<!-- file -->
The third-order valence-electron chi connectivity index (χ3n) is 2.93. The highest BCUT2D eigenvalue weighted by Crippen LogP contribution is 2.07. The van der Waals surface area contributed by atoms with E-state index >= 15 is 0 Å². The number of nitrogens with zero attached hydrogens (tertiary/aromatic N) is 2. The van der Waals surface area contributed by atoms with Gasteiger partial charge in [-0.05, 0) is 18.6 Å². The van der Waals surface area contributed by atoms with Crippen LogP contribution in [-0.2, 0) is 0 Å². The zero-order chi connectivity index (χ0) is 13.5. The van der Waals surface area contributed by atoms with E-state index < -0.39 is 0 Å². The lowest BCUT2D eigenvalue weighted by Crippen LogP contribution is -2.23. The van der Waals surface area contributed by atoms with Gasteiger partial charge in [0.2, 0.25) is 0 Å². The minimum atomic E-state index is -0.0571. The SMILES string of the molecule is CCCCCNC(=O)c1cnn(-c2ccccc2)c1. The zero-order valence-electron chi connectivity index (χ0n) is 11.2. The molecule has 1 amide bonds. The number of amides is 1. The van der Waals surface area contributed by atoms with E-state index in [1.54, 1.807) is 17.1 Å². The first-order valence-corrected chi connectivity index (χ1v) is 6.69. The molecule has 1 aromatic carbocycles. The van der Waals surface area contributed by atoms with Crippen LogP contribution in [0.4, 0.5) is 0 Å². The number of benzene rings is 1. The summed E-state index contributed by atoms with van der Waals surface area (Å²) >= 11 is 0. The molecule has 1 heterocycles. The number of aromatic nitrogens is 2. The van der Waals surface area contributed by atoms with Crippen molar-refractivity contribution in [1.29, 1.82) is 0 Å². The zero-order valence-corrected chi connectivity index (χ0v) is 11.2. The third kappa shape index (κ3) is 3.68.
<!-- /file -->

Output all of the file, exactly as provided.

The third-order valence-electron chi connectivity index (χ3n) is 2.93. The highest BCUT2D eigenvalue weighted by Crippen LogP contribution is 2.07. The van der Waals surface area contributed by atoms with E-state index >= 15 is 0 Å². The number of nitrogens with zero attached hydrogens (tertiary/aromatic N) is 2. The van der Waals surface area contributed by atoms with Gasteiger partial charge in [-0.05, 0) is 18.6 Å². The van der Waals surface area contributed by atoms with Crippen LogP contribution in [-0.2, 0) is 0 Å². The zero-order chi connectivity index (χ0) is 13.5. The van der Waals surface area contributed by atoms with E-state index < -0.39 is 0 Å². The lowest BCUT2D eigenvalue weighted by Crippen LogP contribution is -2.23. The van der Waals surface area contributed by atoms with Gasteiger partial charge in [0.2, 0.25) is 0 Å². The minimum atomic E-state index is -0.0571. The SMILES string of the molecule is CCCCCNC(=O)c1cnn(-c2ccccc2)c1. The zero-order valence-electron chi connectivity index (χ0n) is 11.2. The molecule has 1 amide bonds. The number of amides is 1. The van der Waals surface area contributed by atoms with E-state index in [1.54, 1.807) is 17.1 Å². The first-order valence-corrected chi connectivity index (χ1v) is 6.69. The molecule has 1 aromatic carbocycles. The van der Waals surface area contributed by atoms with Crippen LogP contribution in [0.4, 0.5) is 0 Å². The number of benzene rings is 1. The summed E-state index contributed by atoms with van der Waals surface area (Å²) >= 11 is 0. The molecule has 1 heterocycles. The number of aromatic nitrogens is 2. The van der Waals surface area contributed by atoms with Crippen molar-refractivity contribution in [1.29, 1.82) is 0 Å². The zero-order valence-corrected chi connectivity index (χ0v) is 11.2. The third kappa shape index (κ3) is 3.68.